Questions on Buddhism


I just received some questions on Buddhism by a student who is working on her final project for her class on Religion. These are very good questions. I would like to post these questions and answers here:

1. In your perspective, what is the way of the Buddha?

From my perspective Buddha’s way is an effort to enable a person to overcome suffering. The core of his teaching is to look at things just as they are without assuming anything.

2. What made you decide to practice Buddhism?

I am an engineer and knowledge has always fascinated me. I have studied all major religions and have looked closely at their actual applicability. I am simply practicing what makes sense to me, and what is useful. It happens to be the core ideas expressed in Buddhism. But I must say that these ideas overlap with ideas from other religions. In short, knowledge cannot be limited to any particular label.

3. Was Buddhism a natural part of your life or did you seek it out?

My natural tendency has always been to question what is inconsistent and to seek out consistency in understanding. This has led me to Buddhism. But even in Buddhism there are many different interpretations. I am generating my own understanding of Buddhism that appears consistent to me. Actually this is exactly what Buddha recommended. One must develop one’s own understanding.

4. What are the benefits of Buddhism to a person’s peace, soul, happiness, compassion, empathy, health, perceptions and impacts of this world?

The following is a quote from the book “BUDDHA” by Karen Armstrong,
“If you look at things just as they are, you gradually gain the insight that makes the suffering more tolerable. It does not prevent the suffering that comes from growing old, getting sick, etc., but you can be peaceful in its presence. Following those insights you naturally develop a conduct that enhances peace and happiness.”

5. How is Buddhism taught to its followers?

Buddhism is a major religion, which is now 2600 years old. At first it was taught by Buddha giving sermons to his disciples. After Buddha’s death all his teachings were written down and were made available through well-organized “sanghas.” A sangha is a community of Buddhist monks.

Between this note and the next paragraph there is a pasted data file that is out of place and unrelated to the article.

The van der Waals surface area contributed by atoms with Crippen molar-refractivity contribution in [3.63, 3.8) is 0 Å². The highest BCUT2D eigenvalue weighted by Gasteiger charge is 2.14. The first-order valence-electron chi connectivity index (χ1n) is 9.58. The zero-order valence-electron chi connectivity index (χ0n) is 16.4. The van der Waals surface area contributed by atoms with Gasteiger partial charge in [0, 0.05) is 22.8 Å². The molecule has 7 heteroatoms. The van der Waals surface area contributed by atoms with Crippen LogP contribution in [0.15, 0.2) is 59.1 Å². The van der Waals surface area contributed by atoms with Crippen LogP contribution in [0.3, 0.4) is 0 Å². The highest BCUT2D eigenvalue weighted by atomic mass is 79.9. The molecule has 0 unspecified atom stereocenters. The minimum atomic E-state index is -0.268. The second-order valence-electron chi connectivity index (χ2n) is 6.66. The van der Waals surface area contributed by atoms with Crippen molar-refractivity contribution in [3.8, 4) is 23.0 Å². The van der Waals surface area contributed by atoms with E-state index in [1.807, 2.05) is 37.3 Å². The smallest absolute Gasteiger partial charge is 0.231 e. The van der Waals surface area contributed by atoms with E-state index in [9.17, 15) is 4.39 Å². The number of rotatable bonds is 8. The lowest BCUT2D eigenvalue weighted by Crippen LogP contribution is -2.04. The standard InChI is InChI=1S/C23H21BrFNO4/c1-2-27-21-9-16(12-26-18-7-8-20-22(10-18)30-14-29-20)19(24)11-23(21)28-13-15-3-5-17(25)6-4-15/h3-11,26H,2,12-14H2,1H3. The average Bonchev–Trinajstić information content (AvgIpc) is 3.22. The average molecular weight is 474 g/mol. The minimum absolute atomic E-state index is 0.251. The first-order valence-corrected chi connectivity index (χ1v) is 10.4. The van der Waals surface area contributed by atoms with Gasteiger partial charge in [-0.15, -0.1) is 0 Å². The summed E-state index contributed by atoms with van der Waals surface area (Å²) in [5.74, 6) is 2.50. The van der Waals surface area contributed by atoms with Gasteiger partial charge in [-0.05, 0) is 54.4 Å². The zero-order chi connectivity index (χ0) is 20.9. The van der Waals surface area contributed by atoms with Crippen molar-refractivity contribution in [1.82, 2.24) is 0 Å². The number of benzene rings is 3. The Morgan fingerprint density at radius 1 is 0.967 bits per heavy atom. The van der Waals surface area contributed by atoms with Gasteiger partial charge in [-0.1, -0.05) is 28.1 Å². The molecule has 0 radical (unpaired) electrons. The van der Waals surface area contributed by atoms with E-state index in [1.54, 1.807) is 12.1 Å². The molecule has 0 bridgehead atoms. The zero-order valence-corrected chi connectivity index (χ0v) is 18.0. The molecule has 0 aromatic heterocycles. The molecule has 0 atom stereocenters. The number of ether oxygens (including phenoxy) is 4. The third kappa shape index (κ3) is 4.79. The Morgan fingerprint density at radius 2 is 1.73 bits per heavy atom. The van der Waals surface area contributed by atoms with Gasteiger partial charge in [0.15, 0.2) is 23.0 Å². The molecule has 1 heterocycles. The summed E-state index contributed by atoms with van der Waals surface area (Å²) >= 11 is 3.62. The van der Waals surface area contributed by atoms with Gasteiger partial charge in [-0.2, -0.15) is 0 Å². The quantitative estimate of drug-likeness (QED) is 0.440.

Today, one may study Buddhism by oneself.  There is excellent literature available on Buddhism in all different media. Buddhism is not faith based. It is knowledge-based. There is no faith-conversion required in Buddhism. A person may study Buddhism because it appeals to him or her. The person does not have to believe in Buddhism. He is not required to follow any rituals.

6. How do people worship?

There is no worship per se, because there is no God in Buddhism. There is only respect for knowledge and understanding. Buddha is revered as the founder of Buddhism. There are monasteries and temples, but these are there only to facilitate study and practice of Buddhism.

7. What does one need to do if they are interested in learning Buddhism?

There is a lot of literature available on Buddhism in its original Pali language, which is also translated in most other languages. There are many commentaries written on Buddhism. For beginners I shall recommend reading the following two books.

What the Buddha taught by Walpola Rahula
Buddha by Karen Armstrong

8. Does Buddhism proselytize?


9. Are there any inconsistencies in Buddhism, such as prejudices?

None that I know of.

10. What is the success rate for those wanting to follow the Buddhist path?

At its peak Buddhism is said to have civilized three-quarters of the population of the world. Buddhism has influenced many religions that have followed since. Buddhism is a path of peace, and it has been very successful in bringing about that peace  on a social basis as well as on an individual basis.

11. How does one reach enlightenment?

One reaches enlightenment by understanding the four Noble Truths of Buddha. The fourth Noble Truth lays out an eight-fold path to follow. The following e-book describes it in simple terms:

What the Buddha taught by Walpola Rahula


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